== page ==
Jack decides to perform their music as his own. It’s not long before he is being hailed as a musical genius.  His newfound fame takes him far from home and Ellie. As he learns the ins and outs of the music industry, he is confronted with many ethically compromising decisions. Though he finally has the career he’s always wanted, Jack’s guilt plagues him. He begins to see the true cost of his choices, including the loss of Ellie.

For my full review, please follow me over to The Silver Petticoat Review.

 

Book Review – In Spite of Lions by Scarlette Pike

SUMMARY

After a lifetime of abuse, Anna leaves home, but not to run away. Rather she runs towards freedom when she heads to Africa. On her journey there she befriends Mary Livingstone, the wife of missionary David Livingstone. Upon her arrival on foreign shores, she follows the Livingston family into the African interior to help with their work.

“It is necessary that you work against the pain of the body to make it stronger so that you may be a strong African woman,” she explained. “It will hurt, Miss Anna. But does that make it bad?”

However, Anna’s previous life has left her unprepared for the challenges of her new life. Though, she is accepted by the tribal chief, the villagers greet her with suspicion. While learning the basic tasks of daily survival, Anna also finds herself in the center of political conflict between the Boers and her new African family. And all the while she is still haunted by a past she hasn’t come to terms with yet.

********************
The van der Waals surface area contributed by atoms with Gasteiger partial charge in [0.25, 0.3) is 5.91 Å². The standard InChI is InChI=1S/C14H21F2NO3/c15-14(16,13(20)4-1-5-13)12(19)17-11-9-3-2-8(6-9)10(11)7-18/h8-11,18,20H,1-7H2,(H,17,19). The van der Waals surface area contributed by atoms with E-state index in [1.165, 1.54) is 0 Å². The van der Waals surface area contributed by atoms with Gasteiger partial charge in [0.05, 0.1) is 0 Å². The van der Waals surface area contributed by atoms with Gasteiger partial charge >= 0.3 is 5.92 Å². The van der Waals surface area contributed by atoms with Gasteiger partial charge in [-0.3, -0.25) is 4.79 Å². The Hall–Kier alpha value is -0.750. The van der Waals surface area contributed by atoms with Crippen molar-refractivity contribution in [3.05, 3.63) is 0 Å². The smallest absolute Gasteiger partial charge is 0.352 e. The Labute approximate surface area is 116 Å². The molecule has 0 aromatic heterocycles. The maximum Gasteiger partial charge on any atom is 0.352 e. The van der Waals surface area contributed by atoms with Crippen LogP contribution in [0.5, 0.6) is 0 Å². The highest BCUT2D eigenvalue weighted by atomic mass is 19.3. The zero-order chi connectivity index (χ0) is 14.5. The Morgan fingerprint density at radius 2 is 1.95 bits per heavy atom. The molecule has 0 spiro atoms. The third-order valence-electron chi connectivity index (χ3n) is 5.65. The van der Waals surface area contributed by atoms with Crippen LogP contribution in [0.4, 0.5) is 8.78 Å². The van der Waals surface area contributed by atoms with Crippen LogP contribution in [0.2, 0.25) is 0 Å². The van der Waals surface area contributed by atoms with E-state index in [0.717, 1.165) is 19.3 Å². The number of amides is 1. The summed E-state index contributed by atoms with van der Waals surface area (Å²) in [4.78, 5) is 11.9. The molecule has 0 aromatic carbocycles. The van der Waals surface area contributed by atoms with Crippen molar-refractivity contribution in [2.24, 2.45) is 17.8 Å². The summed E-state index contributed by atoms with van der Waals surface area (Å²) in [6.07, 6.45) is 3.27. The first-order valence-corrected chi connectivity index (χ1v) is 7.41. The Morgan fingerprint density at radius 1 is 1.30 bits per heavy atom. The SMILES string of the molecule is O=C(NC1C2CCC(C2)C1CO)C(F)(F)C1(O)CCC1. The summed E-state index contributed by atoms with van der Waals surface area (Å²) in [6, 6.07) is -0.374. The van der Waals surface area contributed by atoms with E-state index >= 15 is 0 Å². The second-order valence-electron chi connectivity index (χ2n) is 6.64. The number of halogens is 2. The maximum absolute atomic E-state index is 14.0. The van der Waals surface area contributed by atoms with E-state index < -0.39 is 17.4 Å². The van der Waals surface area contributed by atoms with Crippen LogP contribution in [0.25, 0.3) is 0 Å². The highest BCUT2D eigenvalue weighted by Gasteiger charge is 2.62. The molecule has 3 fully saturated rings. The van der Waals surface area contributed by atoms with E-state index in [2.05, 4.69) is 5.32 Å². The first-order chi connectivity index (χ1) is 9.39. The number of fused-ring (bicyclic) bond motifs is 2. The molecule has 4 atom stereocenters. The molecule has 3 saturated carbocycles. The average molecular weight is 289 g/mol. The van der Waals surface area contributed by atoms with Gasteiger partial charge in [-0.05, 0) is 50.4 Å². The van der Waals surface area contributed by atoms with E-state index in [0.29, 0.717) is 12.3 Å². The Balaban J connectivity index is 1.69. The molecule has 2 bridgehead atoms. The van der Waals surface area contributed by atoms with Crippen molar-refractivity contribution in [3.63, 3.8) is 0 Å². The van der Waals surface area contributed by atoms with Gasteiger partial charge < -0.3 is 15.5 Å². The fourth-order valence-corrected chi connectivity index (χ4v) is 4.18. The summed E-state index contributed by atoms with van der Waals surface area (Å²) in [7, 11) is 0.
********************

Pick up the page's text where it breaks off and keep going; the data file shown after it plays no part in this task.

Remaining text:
For the full review, please follow me over to The Silver Petticoat Review.

 

 

Film Review – Tolkien (2019)

The world of a J.R.R. Tolkien story is one of mystery, magic, romance, friendship, wars and meaning filled journeys. But what was the world of the real Tolkien like? How did a British born Catholic orphan who survived by the good will of others create not only languages, but a fantastical world which still enchants millions today? These are the questions that the new biographical drama Tolkien attempts to answer.

ABOUT TOLKIEN

After the successive deaths of both of their parents, the custody of John Ronald  and his brother is given to a Catholic priest. This man ensures that the two boys receive scholarships to a Birmingham school and lodging in the home of a wealthy widow.

In both these places he meets people who will influence and change his life. Despite Tolkien’s initial reluctance to be grafted into their circle, he soon forms a strong bond with students Geoffrey Smith, Robert Gilson and Christopher Wiseman. Together they form a club with the goal of changing the world through their artistic endeavours.

Tolkien also forms a strong attachment with his fellow boarder Edith. She relates to his orphan status and dependence on the charity of others.  With her, he is himself, able to discuss his world of fantasy creatures and languages.

As it always does, life intervenes, first through the reality of Tolkien’s reduced circumstances, the expectations of his guardian and finally the advent of a World War. But it is the memories of these valuable relationships which sustain and inspire him.

For the full review, please follow me over to The Silver Petticoat Review.

 

Ms. Fisher’s Modern Mysteries Review

Its’ a rare television series that achieves the status of a global phenomenon. But that is exactly what the Australian historical series Miss Fisher’s Mysteries accomplished. In fact, it is so popular that its’ fans demanded and completely crowd-funded a new film after the series ended. It’s success has also led to the production of a follow up series, Ms. Fisher’s Modern Mysteries.